Juniper Bonsai On My Mind - February 2021

I started working my very first bonsai experience back a couple of years ago with a nursery-stock cypress tree that I ended up killing.  I pruned it far too hard and pushed it the first year and it dried out and died.  That same Summer (2019), I bought a few other nursery stock junipers and decided to give them a very light pruning and left them alone.  I dug a couple of them IN the ground, in their pots and put another one in a large container on the patio.  I brought that large container into the screened porch this fall and removed much of the wire that had been on this tree (because it was growing AROUND the wire).  But, the time in from the weather was short lived.  It turned out to be infested with fungus gnats (or something similar) and after figuring things out, I pushed it back outside hoping that a hard frost would kill off the gnats.  Today, that pot is totally covered in snow.  Here's how it looks after being piled on for the past month or so.

That's more than a foot of snow, which I am thinking is acting as insulation from the terrible cold.  I suppose, we'll find out in the Spring how this Juniper handled the Winter, but I'm hoping it comes through.  It had a sort of wind-swept look to it before it went to bed for the season and I was hoping to tend to it this Spring.  

The reason I'm posting about this now - in the deep part of the Winter when I can't even SEE any part of the yard or garden - is because I've gone deep into the online world of bonsai.  I'm talking YouTube videos, articles about benches, shopping for small specimens online.  The whole bit.  

I'm (now) thinking that 2021 is going to be the year of bonsai for me.  

I've seen some world-class bonsai when I was in Ginza and around Tokyo.  And, I started a 'collected bonsai' journey two years ago with this American Elm tree in our yard.  This year, I am looking forward to doing even more.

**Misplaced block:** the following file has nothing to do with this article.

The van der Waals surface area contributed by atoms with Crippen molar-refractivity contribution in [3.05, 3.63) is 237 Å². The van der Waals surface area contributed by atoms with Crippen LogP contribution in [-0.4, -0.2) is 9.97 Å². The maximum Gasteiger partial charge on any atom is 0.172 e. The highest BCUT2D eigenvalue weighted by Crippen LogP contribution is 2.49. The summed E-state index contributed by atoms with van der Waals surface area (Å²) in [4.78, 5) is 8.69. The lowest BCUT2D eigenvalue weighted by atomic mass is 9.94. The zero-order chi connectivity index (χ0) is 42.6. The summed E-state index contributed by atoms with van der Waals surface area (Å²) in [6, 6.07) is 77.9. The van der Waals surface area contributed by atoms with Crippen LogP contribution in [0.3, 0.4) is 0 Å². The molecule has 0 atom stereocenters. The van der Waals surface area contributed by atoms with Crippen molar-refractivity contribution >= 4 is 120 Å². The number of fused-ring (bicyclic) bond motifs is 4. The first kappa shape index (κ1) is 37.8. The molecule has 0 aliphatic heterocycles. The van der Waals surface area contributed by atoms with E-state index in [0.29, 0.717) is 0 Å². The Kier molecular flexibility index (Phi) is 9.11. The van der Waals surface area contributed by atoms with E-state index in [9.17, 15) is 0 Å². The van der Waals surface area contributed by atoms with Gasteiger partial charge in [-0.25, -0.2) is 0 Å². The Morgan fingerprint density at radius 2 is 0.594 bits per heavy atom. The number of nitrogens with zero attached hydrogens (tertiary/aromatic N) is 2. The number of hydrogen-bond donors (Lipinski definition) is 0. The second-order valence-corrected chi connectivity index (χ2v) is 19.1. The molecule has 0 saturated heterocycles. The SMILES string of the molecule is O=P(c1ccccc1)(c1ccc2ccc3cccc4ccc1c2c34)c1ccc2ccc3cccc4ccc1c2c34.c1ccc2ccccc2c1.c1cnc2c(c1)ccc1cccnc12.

My plan for 2021:
1.  Attempt to remove the American Elm - or at the very least, severe another root or two in an attempt to dig it out.
2.  IF (and right now, based on the photo above...that's a B-I-G "if"), the potted juniper survives, get it transplanted into a proper training pot and give it a good prune and wiring.
3.  Dig out the pair of planted junipers and put in proper training pots.
4.  Consider the creation of a bench in the backyard to get the bonsai up to close to eye level.
5.  Take on/buy at least one deciduous tree and get it potted up - like a Redwood or Maple.
6.  Buy two nursery stock plants for FUTURE use - and plant them in their containers in the ground.
7.  Figure out overwintering - in the screened porch and/or garage.
8.  Try a tropical bonsai - a ficus or working the umbrella plant a little more.

I suppose these things need to be added to my 2021 garden and yard to-do list.  But, as just one or two items?  Or, the full eight?  My draft list had 21 items on it already, so if I go full list here, I get up to 23 items to take on with just a little bit of time to go before I should publish and finish my list.  In 2020, I published on February 22nd.  In 2019, I published my list on February 23rd.  And in late April 2019, I published an Addendum to my list.  I'm thinking that means I should get my list up on the blog early next week and start to hold myself to some goals.  


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